Let me make one thing perfectly clear: This is in no way a political column. It's merely a report on something that will affect beer-drinkers across the nation. The topic? The tariffs President Donald Trump has placed on imported aluminum and steel. The 10 percent tariff on aluminum and 25 percent tariff on steel means that many items-from beer cans to brewing equipment-are likely to see a price increase that will eventually trickle down to consumers, i.e., us.
The issue doesn't affect craft beer alone. Monolithic brewers, like Miller/Coors, Anheuser-Busch/InBev, Heineken, etc., will be adversely impacted by spikes in aluminum and steel prices sure to follow the tariffs.
The Beer Institute, a Washington, D.C. trade association that advocates for brewers large and small, estimates the tariffs' economic slam on the brewing industry could result in the loss of more than 20,000 American jobs.
"Aluminum is critical to the well-being of America's beer industry, as more than half the beer produced annually is packed in aluminum cans or aluminum bottles," wrote Beer Institute President and CEO Jim McGreevy, in a release condemning the tariffs.
The Brewers Association (BA), a trade group that advocates for craft breweries, similarly responded to Trump's action in a press release, stating, "The Brewers Association is concerned about both the aluminum and steel tariffs and the potential implications they will have on small and independent brewers."
The BA also released statistics revealing how the new tariffs may imprint the nation's more than 6,000 craft breweries. According BA data, 28.5 percent of beer produced in the U.S. is packaged in aluminum cans. Of the breweries producing that 28.5 percent, more than 90 percent make fewer than 10,000 barrels a year. And most breweries less than a year in operation prefer canning to bottling. Both would be hit hardest by higher aluminum prices.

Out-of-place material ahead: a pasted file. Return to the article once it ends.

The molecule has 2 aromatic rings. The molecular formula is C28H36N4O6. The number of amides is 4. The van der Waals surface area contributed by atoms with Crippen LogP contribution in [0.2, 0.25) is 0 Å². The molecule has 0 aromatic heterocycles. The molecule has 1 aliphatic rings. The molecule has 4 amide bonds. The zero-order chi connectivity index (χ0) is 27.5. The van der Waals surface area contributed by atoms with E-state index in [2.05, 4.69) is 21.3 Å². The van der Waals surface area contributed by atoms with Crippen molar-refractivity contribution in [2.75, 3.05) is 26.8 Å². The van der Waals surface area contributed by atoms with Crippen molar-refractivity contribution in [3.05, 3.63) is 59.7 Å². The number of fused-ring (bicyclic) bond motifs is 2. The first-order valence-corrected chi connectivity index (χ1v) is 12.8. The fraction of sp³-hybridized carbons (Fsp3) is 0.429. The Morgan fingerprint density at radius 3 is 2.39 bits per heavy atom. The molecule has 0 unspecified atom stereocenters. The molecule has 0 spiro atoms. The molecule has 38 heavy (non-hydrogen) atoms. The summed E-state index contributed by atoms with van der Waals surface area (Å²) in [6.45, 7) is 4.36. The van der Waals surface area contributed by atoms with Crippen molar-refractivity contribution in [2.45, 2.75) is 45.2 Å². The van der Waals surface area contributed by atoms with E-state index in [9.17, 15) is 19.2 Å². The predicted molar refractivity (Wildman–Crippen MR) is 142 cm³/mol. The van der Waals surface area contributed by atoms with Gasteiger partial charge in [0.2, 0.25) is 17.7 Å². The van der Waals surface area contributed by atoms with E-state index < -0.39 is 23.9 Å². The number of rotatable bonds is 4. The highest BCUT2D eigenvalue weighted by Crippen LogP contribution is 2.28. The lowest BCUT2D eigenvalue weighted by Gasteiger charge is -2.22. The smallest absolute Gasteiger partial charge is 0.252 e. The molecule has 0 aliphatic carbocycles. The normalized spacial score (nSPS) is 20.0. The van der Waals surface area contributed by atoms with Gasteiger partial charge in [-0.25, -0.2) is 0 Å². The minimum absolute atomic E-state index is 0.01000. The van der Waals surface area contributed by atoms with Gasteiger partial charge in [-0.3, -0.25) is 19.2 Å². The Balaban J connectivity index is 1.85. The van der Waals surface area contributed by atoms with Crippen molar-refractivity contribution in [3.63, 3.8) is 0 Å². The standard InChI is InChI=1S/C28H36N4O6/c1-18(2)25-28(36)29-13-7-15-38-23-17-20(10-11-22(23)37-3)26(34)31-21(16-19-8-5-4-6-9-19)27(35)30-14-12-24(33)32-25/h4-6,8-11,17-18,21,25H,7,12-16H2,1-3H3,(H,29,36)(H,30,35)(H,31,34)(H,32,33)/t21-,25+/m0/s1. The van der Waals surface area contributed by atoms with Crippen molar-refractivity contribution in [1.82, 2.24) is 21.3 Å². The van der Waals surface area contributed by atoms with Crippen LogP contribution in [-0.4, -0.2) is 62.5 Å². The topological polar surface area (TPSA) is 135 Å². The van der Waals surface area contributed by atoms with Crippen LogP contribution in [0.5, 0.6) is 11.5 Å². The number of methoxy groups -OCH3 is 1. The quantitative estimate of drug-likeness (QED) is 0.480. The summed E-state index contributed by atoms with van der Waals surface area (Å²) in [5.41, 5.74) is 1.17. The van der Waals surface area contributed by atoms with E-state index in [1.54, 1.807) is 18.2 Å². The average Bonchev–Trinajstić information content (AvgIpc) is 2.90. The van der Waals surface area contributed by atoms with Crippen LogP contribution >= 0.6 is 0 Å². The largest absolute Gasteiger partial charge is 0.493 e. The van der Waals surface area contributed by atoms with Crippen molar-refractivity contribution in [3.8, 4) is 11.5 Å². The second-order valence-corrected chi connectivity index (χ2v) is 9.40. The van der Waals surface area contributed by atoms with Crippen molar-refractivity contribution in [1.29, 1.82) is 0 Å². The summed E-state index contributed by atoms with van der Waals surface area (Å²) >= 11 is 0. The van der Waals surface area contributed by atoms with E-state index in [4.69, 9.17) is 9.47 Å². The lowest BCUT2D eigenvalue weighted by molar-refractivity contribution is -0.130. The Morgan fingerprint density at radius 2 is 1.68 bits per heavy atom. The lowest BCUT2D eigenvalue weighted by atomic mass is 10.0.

In a CNN interview, Commerce Secretary Wilbur Ross said the tariffs would be "no big deal," with a negligible cost increase, at just pennies on the can.
Those pennies add up, though.
Further investigation by the BA found that more than 115 billion aluminum cans were produced here last year. A one-cent increase per can could cost the industry $960 million, costs that'll be passed down to customers, including the beer industry, and eventually the end consumer.
Oskar Blues, the first craft brewery to can its beer, estimates the tariffs may cost it $400,000 a year-1 percent of the company's 2017 revenue. A bottom line hit like that makes it risky for even a larger craft brewery like Oskar Blues to expand, add jobs or make improvements.
Beer giant Miller/Coors took to one of Trump's favorite forums, Twitter, to issue a statement. "We are disappointed with President Trump's announcement of a 10 percent tariff on aluminum ... . Like most brewers, we are selling an increasing amount of our beers in aluminum cans, and this action will cause aluminum prices to rise."
The actual effect the tariffs will have on craft brewers-and consequently beer-drinkers-isn't yet known, but speculation and tension are clearly rampant.